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Treatments and Side Effects

No two brain tumors are exactly alike, so your treatment plan will depend on a wide range of factors, from the tumor’s type, size, and location to your age and overall health. Your treatment options may also change over time.

In this section, you’ll find details about treatment options and common side effects of treatments. The ABTA CareLine is also a great source of general information about brain tumors, treatment options, and social support. 


The steroids given to brain tumor patients are corticosteroids, hormones produced by the adrenal glands. They are not the same as anabolic steroids used by athletes to build muscle.

Purpose of steroids

Steroids are often used to reduce the buildup of fluids around a tumor (called edema), which is sometimes caused by the brain tumor or other treatments. This fluid accumulation causes swelling and pressure inside the skull, leading to headaches, nausea, vomiting, or other symptoms. Steroids can temporarily relieve brain tumor symptoms, improve neurological symptoms, and promote a feeling of well-being.

Steroids may be prescribed before, during, or after surgery. Steroids may also be used to treat edema caused by radiation therapy.

Although they can be given through an intravenous (IV) line or by injection into a muscle (IM), steroids are most commonly administered by mouth in a pill form. Common steroids used to treat brain tumor edema include dexamethasone, hydrocortisone, and prednisone. Your doctor may increase or decrease the dose, depending on how the steroids are affecting you. When you no longer need steroids, your doctor will give you instructions on how to slowly reduce the dose.

Potential side effects of steroids

The most common side effects of steroids are:

  • Increased appetite
  • Weight gain
  • Increased blood sugar levels (especially in patients with diabetes)
  • Gastrointestinal problems (e.g., stomach ulcers)
  • Thinning of the skin
  • Muscle weakness in the legs, arms, shoulders, chest and neck
  • “Masking” or hiding a fever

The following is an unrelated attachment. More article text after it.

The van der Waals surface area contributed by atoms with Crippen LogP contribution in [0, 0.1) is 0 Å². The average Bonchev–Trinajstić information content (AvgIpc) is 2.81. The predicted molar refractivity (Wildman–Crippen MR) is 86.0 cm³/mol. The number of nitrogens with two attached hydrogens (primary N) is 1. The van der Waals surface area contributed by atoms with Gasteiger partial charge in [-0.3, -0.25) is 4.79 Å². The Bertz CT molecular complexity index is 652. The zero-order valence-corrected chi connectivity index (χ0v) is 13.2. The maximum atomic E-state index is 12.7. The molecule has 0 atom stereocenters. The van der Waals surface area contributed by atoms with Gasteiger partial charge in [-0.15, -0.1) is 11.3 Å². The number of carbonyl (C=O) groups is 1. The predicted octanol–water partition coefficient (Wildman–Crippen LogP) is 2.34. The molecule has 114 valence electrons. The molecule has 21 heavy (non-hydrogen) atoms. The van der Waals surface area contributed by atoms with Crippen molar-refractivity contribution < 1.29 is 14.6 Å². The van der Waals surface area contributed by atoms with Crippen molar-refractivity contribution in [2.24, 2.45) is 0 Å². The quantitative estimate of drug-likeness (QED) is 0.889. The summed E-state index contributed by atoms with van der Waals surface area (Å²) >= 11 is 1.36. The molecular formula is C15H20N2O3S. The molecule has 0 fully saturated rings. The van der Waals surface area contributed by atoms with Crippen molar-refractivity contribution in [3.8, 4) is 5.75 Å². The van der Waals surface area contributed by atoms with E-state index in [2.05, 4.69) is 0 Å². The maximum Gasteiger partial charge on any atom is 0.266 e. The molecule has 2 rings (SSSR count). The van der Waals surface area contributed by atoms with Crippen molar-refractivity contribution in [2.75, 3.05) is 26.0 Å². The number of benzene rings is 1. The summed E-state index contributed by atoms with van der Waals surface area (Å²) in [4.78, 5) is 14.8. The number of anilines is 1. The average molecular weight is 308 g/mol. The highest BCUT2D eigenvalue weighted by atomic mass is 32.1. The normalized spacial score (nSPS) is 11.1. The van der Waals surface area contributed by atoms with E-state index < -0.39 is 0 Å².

• Infections
  • Mood swings (e.g., irritability or mania)
  • Insomnia
  • Pneumonia

Steroids can also interact with some seizure medications, either raising or lowering the seizure medicine levels in the blood, which can change effectiveness. Your doctor can explain other side effects that may occur with steroid use.

If you are using steroids, be sure to contact your doctor if you:

  • Have a fever – even if no other symptoms are present
  • Have blood in your bowel movements
  • Have stomach pain
  • Gain more than 5 pounds in one week
  • Develop a rash or sores in the mouth
  • Are very thirsty and/or urinating a lot
  • Stumble or fall
  • Have chest pains or difficulty breathing, which may signal a medical emergency

Brochure | Steroids        Spanish Brochure | Esteroides

Surgery is usually the first step in treating most brain tumors. It’s often the preferred treatment when a tumor can be removed with minimal, if any, risk of neurological damage.

Purpose of surgery

Your doctor may recommend surgery to:

  • Take a tumor sample (biopsy) to establish an accurate diagnosis.
  • Remove as much tumor as possible, either to relieve symptoms caused by the tumor itself or to reduce the amount of tumor left to be treated with radiation or chemotherapy.
  • Remove part of the tumor to relieve pressure in the skull (intracranial pressure) and related symptoms.
  • Create direct access to the tumor for delivery of therapies to malignant tumors.
  • Relieve seizures (due to a brain tumor) that are hard to manage.

Types of surgery and surgical procedures

Note: During most of these surgical procedures, the patient is asleep or heavily sedated; however, sometimes awake surgery is also an option. The brain does not “feel” pain, and all of the surrounding tissues (for example, the scalp) are numbed prior to surgery. Many surgeries are performed with the help of computer image guidance systems (also called stereotactic brain surgery) to help accurately locate the tumor.

  • Awake Craniotomy / Brain Mapping: Tumor removal while the patient is awake. Brain tissue near the tumor is tested during surgery for its role in important brain functions, such as movement and speech. This helps the surgeon to remove tumor tissue while protecting these functions.
  • Biopsy: Removing a sample of tumor tissue.
    • Needle biopsy: Using a hollow needle to collect a tumor sample through a small hole (called a burr hole) drilled into the skull.